Teachers who are motivated to look for and use effective methods, often run into opposition. For example, if Direct Instruction materials have not been approved for purchase by curriculum committees, teachers will, in effect, be unable to purchase those materials. Even if appropriate materials can be obtained, teachers may be forbidden to use them. In addition, districts often refuse to provide funds for teachers to attend Direct Instruction conferences and training sessions, preferring to send them to receive information about the most current fads.

School Districts. The fact that effective teaching methods are available does not mean that they will be adopted. According to Alan Cohen (personal communication, 1992), “We know how to teach kids, what we don’t know is how to get the public schools to do it!” Because there are no incentives for adopting effective methods or penalties for adopting ineffective ones, the choice of instructional programs will be made based on other factors. One factor that determines whether a particular method will be adopted is how greatly it differs from existing practices. The best candidates for adoption are those most similar to ongoing practices, because they are least disruptive. Stallings and Kaskowitz (1974) described the behavior of teachers in Direct Instruction Follow Through classrooms as “quite atypical of generally practiced classroom behavior” (p. 220). This decreases the probability of adoption because it requires so much change.

Financial incentives may also influence adoption decisions. While funding may provide the inducement to adopt an innovation, monitoring is needed to ensure its continued implementation. One way that Follow Through differed from other federally funded programs was that in exchange for funding, particular instructional practices were specified and monitored. This system of supervision resulted in a higher degree of fidelity of implementation of the model than might otherwise be expected. However, schools are generally not organized to provide the level of supervision that Follow Through model sponsors found necessary to ensure fidelity of implementation.

Publishers. Much, perhaps most, of what a teacher does is determined by the materials he or she uses. Yet, those who develop instructional materials typically do not have the skills required to develop effective materials. Few educational programs are based on state-of-the-art programming principles. Worse yet, materials are not field tested to ensure their effectiveness with children. The publishing industry does not initiate the development of instructional materials, but instead reacts to the demands of the educational marketplace. California provides a good illustration of this dependent relationship. In California the state adopts an instructional framework. Criteria for instructional materials are then derived from the framework. Publishers are provided these criteria and busily get to work developing instructional materials that conform to them. They submit their materials during the textbook adoption process and panels evaluate the extent to which the materials correspond to the specified criteria. Noticeably absent from these criteria is any mention of measured effectiveness. Given this process, a program could meet every single criterion and be recommended for adoption, and not be effective in teaching a single child! But, field tests are expensive, and the prevailing contingencies provide absolutely no incentive for publishers to conduct them in order to provide learner verification data because such data are not considered in textbook selection and adoption. (See “Why I sued California, Engelmann, ADI News, Winter, 1991).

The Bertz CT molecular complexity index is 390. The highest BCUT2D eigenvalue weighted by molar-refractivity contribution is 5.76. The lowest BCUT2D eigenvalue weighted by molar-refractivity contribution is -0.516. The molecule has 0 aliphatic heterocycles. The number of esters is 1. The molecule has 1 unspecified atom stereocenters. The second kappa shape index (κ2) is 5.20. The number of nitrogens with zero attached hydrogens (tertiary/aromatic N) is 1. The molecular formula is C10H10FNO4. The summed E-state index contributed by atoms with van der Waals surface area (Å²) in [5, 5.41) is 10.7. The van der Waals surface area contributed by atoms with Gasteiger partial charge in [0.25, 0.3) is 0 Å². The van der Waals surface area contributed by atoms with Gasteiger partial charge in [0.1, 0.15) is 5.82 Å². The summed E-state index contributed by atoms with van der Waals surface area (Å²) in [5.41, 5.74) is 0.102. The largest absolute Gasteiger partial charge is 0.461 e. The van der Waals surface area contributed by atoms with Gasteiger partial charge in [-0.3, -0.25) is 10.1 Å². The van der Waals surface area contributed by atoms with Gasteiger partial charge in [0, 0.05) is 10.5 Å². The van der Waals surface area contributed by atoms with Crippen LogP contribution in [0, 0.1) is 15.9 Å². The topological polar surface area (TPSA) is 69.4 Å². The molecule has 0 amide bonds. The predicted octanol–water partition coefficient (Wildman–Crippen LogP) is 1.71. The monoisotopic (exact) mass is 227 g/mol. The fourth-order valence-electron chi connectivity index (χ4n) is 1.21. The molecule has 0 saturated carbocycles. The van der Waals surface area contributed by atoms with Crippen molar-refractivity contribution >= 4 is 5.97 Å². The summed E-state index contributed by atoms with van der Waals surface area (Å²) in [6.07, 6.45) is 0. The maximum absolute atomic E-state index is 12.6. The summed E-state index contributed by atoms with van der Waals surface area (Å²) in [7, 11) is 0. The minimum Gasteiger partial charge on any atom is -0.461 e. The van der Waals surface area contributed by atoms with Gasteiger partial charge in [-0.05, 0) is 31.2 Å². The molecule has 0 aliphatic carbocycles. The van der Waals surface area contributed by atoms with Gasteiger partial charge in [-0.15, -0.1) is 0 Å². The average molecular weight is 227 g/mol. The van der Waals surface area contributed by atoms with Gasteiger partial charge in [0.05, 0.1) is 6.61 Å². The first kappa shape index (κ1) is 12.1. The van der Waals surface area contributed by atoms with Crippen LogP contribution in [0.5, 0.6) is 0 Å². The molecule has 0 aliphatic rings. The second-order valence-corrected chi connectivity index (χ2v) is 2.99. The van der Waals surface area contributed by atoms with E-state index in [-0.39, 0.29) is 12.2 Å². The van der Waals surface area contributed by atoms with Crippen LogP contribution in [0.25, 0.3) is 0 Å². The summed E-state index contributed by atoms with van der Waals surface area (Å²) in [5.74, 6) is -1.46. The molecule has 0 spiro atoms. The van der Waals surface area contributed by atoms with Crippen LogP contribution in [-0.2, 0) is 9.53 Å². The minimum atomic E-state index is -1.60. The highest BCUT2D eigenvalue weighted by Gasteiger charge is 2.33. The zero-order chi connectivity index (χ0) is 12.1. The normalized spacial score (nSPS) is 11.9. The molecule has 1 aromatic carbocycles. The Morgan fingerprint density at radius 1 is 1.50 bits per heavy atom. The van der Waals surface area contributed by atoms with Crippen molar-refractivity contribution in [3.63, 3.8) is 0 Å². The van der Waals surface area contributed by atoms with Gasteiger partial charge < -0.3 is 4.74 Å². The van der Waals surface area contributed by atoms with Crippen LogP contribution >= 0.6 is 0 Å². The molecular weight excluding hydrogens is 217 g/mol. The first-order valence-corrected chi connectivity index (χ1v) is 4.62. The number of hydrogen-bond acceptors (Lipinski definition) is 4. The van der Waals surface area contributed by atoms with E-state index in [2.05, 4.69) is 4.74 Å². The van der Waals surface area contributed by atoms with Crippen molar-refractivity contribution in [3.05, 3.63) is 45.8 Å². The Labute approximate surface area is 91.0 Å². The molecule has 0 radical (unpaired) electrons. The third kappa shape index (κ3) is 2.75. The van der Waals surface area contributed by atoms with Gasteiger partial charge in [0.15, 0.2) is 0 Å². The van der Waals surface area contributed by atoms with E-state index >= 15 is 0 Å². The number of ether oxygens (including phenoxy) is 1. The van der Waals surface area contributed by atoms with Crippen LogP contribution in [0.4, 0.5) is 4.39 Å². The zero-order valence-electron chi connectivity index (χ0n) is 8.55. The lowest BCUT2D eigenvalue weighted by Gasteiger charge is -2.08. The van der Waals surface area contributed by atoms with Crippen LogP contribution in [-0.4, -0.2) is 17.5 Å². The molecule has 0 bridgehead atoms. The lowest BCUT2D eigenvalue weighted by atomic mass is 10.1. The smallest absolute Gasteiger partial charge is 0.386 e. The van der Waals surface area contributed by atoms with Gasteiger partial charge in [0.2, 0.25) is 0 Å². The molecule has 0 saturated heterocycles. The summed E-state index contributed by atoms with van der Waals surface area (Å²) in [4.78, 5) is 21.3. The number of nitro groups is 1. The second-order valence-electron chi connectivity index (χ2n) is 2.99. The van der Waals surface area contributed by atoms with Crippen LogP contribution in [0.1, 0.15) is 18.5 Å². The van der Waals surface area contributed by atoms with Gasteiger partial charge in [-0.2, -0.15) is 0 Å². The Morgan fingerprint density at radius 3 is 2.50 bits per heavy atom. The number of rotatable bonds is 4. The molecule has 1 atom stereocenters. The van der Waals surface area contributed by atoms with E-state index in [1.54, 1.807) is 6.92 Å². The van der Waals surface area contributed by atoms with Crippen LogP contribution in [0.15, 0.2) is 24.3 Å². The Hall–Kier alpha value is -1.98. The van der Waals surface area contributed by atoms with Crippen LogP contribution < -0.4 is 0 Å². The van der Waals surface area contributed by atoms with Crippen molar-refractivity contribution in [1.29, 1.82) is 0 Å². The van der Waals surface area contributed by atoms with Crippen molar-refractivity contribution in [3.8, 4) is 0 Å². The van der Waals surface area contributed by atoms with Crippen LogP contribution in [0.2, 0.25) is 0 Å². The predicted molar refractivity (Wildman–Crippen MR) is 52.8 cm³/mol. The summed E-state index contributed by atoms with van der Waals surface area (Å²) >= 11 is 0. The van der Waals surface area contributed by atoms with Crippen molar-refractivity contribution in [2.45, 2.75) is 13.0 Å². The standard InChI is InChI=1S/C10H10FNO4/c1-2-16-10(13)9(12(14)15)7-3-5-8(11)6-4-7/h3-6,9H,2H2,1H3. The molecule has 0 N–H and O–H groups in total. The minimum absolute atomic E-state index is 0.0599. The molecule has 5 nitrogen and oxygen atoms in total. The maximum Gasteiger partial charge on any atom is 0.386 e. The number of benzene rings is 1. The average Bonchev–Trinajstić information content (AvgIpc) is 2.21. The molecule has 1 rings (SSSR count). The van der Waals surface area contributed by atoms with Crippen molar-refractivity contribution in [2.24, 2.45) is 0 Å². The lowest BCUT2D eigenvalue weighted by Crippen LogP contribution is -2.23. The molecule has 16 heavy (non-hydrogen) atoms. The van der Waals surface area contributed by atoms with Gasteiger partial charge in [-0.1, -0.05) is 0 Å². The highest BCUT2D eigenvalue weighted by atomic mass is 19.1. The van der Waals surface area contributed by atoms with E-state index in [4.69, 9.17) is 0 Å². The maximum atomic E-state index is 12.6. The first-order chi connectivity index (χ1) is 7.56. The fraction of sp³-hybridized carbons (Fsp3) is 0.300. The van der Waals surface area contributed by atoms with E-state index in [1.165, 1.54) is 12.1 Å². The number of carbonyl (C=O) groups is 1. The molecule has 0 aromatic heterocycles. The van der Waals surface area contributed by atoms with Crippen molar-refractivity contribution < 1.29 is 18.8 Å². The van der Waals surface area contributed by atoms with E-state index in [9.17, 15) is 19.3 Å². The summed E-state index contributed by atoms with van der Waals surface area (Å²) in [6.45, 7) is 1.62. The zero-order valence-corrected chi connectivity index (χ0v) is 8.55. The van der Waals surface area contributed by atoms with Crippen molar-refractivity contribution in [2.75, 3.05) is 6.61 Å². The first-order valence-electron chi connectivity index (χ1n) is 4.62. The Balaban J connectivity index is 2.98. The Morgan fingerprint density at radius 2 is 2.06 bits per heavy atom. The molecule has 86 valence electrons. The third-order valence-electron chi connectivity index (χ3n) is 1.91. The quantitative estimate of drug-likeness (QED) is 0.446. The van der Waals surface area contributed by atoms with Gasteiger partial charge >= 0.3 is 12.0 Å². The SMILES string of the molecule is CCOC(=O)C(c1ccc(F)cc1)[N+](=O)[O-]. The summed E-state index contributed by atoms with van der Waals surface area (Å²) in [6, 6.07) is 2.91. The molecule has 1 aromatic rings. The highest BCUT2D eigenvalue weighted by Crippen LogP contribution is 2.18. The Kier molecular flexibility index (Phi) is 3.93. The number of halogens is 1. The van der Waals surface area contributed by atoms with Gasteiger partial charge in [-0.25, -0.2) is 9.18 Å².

The Public. Although the public is not typically considered part of the educational establishment, it can be included in this discussion because it supports education. What the public has supported is a system which has continued to neglect effective methods of instruction. Of course, the public’s support has been innocent because it is generally unaware of instructional options and their differential effectiveness. Parents and others have been led to accept that the failure of a great many students to learn is due to deficits in the children. The general public has no way of knowing that children’s achievements are largely a function of how they are taught. However, this may be changing.

Toward the Future